The article read, Fatal Bear Attack In Wyoming. A man’s body had been found outside of a cave in Bridger-Teton. Most of the flesh had been ripped from his bones. The man’s name was John Lister.
When I was at university, I spent Australia Day with a girl named Lauren Lister at her family’s house in country Victoria. Lauren and I have since drifted apart, but back then we were close. Her childhood room was very girly, with lace curtains and yellow rose wallpaper which she used to peel back to write the names of boys she liked, as well as anything else she needed to get off her chest. Harry, Lucas, Mum is annoying. I slept on the bottom bunk and stared up at the glow-in-the-dark adhesive butterflies.
Lauren had a brother named John who was still in secondary school and lurked in doorways. He was the kind of person who would have hidden behind a tree at someone’s funeral. I got stuck sitting across from him at dinner, and had to watch him gnaw on a chicken leg until it was bare, at which point he deposited the large bone beside his plate on the faded purple tablecloth and wiped his mouth on the sleeve of his flannel shirt.
He leaned over and whispered to me, “I can’t wait to get away from all this.”
I hadn’t expected him to speak. I don’t think I had heard him say one word since we arrived the previous night. “I don’t know what you mean,” I responded, scooping more corn onto my plate.
“This is bullshit. All this luxury,” he said, rolling his eyes. I looked over at their father who was emptying a third packet of sugar into his coffee. The older couple on either side of him kept interrupting each other as they talked about a local politician they had run into at a bowling alley. Lauren was in the kitchen helping her mum defrost a store-bought cheesecake.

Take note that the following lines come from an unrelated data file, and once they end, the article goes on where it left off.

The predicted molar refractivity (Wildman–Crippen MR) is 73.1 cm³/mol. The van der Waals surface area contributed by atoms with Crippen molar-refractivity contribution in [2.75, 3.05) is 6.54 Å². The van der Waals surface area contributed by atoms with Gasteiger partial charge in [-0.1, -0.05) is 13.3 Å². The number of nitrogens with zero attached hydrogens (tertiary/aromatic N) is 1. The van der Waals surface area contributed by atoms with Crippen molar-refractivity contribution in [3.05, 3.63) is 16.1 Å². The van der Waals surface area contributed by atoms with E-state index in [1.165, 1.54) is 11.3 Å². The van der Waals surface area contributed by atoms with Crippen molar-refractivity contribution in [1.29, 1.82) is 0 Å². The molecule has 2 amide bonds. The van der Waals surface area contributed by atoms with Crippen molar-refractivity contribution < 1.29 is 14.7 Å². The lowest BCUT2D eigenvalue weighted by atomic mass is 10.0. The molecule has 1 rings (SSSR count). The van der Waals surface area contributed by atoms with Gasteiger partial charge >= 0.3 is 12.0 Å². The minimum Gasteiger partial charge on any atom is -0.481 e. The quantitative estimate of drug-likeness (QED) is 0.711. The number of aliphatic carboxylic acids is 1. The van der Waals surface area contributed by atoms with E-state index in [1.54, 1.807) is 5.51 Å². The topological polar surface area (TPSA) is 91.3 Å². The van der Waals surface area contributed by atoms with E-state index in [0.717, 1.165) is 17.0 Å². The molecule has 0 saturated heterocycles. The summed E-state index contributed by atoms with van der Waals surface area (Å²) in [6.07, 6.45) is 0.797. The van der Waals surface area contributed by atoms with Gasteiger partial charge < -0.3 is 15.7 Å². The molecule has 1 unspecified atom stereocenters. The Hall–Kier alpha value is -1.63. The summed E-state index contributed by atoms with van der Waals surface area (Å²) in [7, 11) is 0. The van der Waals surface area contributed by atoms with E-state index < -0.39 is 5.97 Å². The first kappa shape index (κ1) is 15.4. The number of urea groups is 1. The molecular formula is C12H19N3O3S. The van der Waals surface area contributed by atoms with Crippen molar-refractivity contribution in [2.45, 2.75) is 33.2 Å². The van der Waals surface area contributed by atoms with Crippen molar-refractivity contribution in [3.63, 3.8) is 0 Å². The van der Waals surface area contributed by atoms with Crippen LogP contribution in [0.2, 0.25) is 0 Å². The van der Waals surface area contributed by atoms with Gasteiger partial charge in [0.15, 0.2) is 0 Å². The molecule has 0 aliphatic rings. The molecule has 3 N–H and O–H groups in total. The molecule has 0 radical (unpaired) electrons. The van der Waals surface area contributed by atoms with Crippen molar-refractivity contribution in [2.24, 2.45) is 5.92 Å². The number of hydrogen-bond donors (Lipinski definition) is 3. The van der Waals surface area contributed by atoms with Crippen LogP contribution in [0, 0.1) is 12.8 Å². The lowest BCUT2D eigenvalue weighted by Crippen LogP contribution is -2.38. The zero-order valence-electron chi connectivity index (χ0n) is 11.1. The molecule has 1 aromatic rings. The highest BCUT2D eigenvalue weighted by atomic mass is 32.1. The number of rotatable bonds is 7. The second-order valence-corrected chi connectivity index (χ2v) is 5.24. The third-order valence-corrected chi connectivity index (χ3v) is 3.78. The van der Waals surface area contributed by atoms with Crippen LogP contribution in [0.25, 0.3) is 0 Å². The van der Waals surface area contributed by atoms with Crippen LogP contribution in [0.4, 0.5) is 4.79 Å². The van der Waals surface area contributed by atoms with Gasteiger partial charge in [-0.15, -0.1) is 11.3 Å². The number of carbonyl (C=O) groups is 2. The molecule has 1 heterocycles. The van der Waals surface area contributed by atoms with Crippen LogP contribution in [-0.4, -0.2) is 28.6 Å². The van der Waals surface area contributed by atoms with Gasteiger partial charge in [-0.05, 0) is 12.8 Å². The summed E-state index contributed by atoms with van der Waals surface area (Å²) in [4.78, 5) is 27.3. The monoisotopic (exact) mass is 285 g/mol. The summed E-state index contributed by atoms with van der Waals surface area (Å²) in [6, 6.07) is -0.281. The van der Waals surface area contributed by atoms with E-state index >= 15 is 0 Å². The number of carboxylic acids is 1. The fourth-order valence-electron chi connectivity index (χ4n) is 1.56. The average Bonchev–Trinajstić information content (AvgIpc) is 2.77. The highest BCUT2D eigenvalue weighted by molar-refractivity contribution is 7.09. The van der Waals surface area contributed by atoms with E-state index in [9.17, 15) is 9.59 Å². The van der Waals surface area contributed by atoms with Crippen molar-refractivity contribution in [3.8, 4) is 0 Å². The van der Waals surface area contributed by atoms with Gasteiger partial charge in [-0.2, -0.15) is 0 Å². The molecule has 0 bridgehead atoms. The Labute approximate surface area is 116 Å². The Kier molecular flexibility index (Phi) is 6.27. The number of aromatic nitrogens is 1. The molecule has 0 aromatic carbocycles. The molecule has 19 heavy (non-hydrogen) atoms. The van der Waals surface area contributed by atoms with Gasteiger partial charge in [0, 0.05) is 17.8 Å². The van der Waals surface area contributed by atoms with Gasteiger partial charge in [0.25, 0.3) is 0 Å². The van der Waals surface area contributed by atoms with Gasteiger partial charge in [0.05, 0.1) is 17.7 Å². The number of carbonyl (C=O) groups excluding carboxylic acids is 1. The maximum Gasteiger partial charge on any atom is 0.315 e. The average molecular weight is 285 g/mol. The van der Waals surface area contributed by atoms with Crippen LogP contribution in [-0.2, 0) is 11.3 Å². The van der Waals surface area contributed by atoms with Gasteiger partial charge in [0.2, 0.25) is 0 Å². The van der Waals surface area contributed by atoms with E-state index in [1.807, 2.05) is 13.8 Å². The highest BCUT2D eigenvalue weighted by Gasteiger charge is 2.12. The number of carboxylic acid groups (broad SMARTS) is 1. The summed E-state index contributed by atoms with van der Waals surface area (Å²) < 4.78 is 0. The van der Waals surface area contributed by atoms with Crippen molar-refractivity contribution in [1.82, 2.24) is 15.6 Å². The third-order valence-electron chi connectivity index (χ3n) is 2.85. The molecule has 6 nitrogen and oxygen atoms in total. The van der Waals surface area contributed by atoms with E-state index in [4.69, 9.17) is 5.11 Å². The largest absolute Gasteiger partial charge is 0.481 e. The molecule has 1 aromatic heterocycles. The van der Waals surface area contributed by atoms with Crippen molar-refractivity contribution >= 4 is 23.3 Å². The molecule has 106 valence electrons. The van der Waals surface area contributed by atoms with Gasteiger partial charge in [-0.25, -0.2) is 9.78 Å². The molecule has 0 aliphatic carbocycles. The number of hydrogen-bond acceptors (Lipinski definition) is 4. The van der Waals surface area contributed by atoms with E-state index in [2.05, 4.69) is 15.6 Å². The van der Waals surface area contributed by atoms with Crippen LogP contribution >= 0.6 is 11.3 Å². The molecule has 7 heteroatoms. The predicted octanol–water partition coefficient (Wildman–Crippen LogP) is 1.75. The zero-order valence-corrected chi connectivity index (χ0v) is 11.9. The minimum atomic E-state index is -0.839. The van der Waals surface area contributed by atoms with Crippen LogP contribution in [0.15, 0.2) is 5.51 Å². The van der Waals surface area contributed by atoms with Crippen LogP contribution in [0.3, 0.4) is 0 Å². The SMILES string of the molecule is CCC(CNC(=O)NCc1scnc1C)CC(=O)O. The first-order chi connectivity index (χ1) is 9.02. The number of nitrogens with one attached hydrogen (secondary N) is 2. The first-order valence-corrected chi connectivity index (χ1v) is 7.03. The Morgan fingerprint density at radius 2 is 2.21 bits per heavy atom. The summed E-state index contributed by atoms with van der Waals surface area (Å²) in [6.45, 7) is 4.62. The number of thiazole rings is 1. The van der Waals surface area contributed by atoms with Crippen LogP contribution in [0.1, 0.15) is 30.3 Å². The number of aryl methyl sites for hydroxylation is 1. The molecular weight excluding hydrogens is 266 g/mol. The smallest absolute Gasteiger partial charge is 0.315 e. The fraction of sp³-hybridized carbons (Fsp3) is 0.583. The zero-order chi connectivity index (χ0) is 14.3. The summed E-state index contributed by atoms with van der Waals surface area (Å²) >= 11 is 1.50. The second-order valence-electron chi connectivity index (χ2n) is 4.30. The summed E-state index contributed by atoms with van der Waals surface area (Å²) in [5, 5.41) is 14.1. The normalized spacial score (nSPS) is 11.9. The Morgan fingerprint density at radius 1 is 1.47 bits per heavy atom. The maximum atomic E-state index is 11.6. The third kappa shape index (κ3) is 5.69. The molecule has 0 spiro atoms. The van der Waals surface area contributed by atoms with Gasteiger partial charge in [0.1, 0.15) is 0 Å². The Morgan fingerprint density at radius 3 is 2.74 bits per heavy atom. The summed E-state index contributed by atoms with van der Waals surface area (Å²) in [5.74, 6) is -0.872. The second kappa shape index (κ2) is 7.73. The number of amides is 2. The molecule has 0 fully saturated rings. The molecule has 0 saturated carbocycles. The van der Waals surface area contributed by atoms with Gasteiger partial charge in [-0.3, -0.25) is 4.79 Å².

John continued. “When I graduate, I’m selling all my stuff and flying to the states. I wanna drive cross country and have time to think, you know?” He gestured at the devoured leg. “Gotta stop eating meat. This stuff is disgusting.”
“You looked like you enjoyed it,” I responded, wiping my mouth with a paper towel, which I then crumpled and held in my fist under the table.
“I did,” he shook his head. “That’s what wrong with everything. Humans just take whatever they want. We don’t even have to kill for it. We just go to the shops and buy dead animals wrapped in plastic for a holiday commemorating the slaughter of millions of Aboriginals.”
“I don’t think it was millions,” I said. John glared at me.
Lauren came back to clear the table. “Hey Kate, wanna help?” As we stood at the sink scraping remaining food into the bin, she apologised for her brother. “He’s such a creep. You should see what he writes in his diary.”
“You read his diary?” I asked, stacking dishes in the dishwasher.
“Only once,” she said, “when I thought he might blow up the school.”
John ended up doing exactly what he said he’d do. Two weeks after he finished school, he flew to Boston, bought a used Honda, and drove west with a large duffel bag and a gas stove.
The article said that park rangers shot and killed the bear they thought was responsible for the attack. They weren’t certain this was the bear that had ripped John apart. But they killed it anyway. They had to do something.
This is a work of fiction and was shortlisted for the 2018 Peter Cowan 600-Word Short Story Award.
Sean P Farley says